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Class D Switching Power Amplifiers and Power D/A conversion

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Old 3rd June 2011, 02:06 PM   #11
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Eva, what you describe happens only with perfectly trimmed dead time.
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Old 3rd June 2011, 02:43 PM   #12
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What you fail to understand is that with external diode there is always a diode recovery process taking place, and conduction losses are increased substantially. On the other hand, with Rds-on shunting the diode, reverse recovery only happens during high current peaks when driving low impedances, and only for the amount of current that the diode is shunting from Rds-on, not for the full current. The amplifier I mentioned can do full power into 4 ohm without diode recovery, which is only required for 2 ohm operation.

In terms of efficiency (power efficiency, cost efficiency, space efficiency), the Rds-on shunting method wins with current state of the art 200V and 250V MOSFET. For 500V/600V I would still go for external diodes or IGBT.
I see. But isn t there a risk of thermal runaway? Hotter FET means more RDSon means higher percentage of peak current in the body diode means more recovery losses means more temp means more RDSon... you get the idea..

I think the hypex UCD2k does have external diodes - don't kill me if I am wrong..
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Old 3rd June 2011, 03:15 PM   #13
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Diode forward and reverse recovery processes are symmetrical. The charge that takes 100ns to be removed from the diode took another 100ns to be stored... Oh, wait, was the diode allowed to conduct full output current for so long? Obviously no.

Damn, hasn't nobody learned this by investigating and optimizing bipolar transistor switching circuits before going into MOSFET?

UCD2k is not as advanced as the lower power versions, yes, it has external diodes. It seems that they are much more creative for small signal stuff than for KW power switching.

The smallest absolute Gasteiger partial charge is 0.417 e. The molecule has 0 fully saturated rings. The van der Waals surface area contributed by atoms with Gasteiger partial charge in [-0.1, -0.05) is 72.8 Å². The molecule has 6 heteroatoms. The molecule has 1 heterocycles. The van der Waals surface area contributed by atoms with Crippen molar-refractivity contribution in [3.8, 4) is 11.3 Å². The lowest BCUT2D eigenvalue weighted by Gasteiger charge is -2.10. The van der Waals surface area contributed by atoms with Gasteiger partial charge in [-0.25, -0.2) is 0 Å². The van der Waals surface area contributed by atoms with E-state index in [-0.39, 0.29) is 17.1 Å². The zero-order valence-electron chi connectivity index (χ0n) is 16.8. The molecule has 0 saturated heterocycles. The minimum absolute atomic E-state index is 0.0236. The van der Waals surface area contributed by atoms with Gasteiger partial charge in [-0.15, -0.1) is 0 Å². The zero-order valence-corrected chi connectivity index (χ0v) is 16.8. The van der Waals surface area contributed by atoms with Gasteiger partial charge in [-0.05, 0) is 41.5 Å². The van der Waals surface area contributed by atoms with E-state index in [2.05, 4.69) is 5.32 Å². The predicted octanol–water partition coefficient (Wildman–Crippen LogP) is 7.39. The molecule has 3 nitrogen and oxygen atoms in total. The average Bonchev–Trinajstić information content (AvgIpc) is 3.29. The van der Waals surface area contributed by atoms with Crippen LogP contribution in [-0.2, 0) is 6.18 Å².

Optimizing switching timing only makes sense when it's the major source of non linearity, once the modulator becomes the dominant source of distortion, it's pointless (without improving the modulator too).

I don't want to advertise directly the product where my amplifier module is being used, but IR2110 timing is good enough to require no trimming at all (+/-10ns). Consistency between units is very good, there are a few hundred modules working out there now without problems. Idle losses are substantially lower than in UcD2k, yet almost no dead time is used. Remember that di/dt is finite, so even in the worst scenario a 20ns error at 750A/us results just in 15A excess current during 20ns. But in my circuit di/dt is shaped to be lower at the beginning of turn on process, and I use a simple but effective trick to speed up turn off of one MOSFET just when the other is starting to conduct. Source lead inductance helps a lot

Like all you, I had many fears at the beginning, but I found a way to synchronize an oscilloscope to the switching events with high precision (pre-trigger), and then I investigated all the processes taking place in a N-channel output stage down to the nanosecond level. I have already published waveforms a few times.
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Last edited by Eva; 3rd June 2011 at 03:34 PM.
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Old 3rd June 2011, 10:25 PM   #14
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...yeah, seeing ahead the sweet spot discussion of the dead time ....